- Receive one GoSwim video every week day
- New theme each week
- We choose, you get it delivered in your in-box
Become A Better Swimmer
Subscribe to GoSwim and gain access to thousands of videos that will help increase your swimming knowledge.
Find the techniques and fine points that will help you individualize your stroke for better performance.
The more you know, the faster you’ll go
Let’s get you signed in so you can keep swimming
Freestyle Swim Lesson #1: Breath Control and Rhythmic Breathing
When we watch someone with a good freestyle stroke, it’s easy to get caught up in how they kick and pull…when one of the most important things we should watch is how they breathe. Notice how this swimmer breathes with a relaxed, steady rhythm.
She doesn’t hold her breath when her face is in the water. The air comes out her nose in a nice steady stream. This kind of breath control and rhythmic breathing is the ultimate goal when you swim freestyle, but it starts with simple breathing exercises in the shallow end.
When working with beginners, I start with breath control and then progress to rhythmic breathing. To begin, have the swimmer take a breath, close their mouth, and hold the breath for 10 seconds above the water.
Next, have the swimmer put their face in the water and hold the breath for 10 seconds while standing on the bottom.
The final breath-control skill is to float, face down, for 10 seconds while holding the breath.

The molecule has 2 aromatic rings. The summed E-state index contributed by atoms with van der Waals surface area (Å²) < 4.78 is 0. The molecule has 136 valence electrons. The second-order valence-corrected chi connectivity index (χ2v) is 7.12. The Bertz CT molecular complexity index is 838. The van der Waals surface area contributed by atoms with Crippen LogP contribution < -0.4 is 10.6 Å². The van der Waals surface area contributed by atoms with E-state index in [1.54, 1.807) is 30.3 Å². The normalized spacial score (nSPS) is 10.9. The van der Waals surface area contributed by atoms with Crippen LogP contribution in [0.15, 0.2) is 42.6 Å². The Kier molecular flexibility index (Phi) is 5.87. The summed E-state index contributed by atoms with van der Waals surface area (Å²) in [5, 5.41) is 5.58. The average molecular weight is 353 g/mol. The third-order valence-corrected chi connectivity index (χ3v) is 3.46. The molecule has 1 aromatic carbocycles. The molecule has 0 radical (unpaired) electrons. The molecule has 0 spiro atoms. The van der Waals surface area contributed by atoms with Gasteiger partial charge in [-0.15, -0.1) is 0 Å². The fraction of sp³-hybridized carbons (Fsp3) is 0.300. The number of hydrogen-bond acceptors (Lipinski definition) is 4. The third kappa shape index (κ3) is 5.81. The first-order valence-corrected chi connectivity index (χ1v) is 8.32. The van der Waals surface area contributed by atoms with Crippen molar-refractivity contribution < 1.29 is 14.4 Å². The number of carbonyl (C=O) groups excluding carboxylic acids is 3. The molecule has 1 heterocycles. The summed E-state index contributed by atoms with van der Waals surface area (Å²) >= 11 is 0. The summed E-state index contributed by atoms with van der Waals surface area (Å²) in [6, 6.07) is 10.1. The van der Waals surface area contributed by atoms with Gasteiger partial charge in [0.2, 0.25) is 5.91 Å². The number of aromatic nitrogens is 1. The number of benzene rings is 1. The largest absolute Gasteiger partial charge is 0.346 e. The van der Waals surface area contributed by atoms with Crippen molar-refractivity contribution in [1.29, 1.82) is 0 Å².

The next skill is to practice blowing bubbles out the mouth. Start with a fun demonstration…having the swimmer blow a ping-pong ball across the top of the water.
Then, let the swimmer take this under water and create a steady flow of bubbles.
The next step is to learn how to exhale out the nose. Start by practicing out of the water. Have the swimmer close her mouth and breathe in and out through the nose.
Now have the swimmer start to exhale through the nose, then pinch the nose so they can feel the air pressure…then release and feel the exhalation.
Now move it to the water line and have the swimmer exhale out their nose. This should create a disturbance on the water… or surface bubbles if they submerge.
If the swimmer has difficulty with this, they should go back a step. Start to exhale through the nose, pinch the nose and go under water, blow out and feel the pressure, then release the nose and continue to blow bubbles.
The last step is to practice vertical bobbing for 1 minute. Blow bubbles through the nose for about 5 seconds, come up for one breath, and repeat. Have them keep everything rhythmic…and relaxed.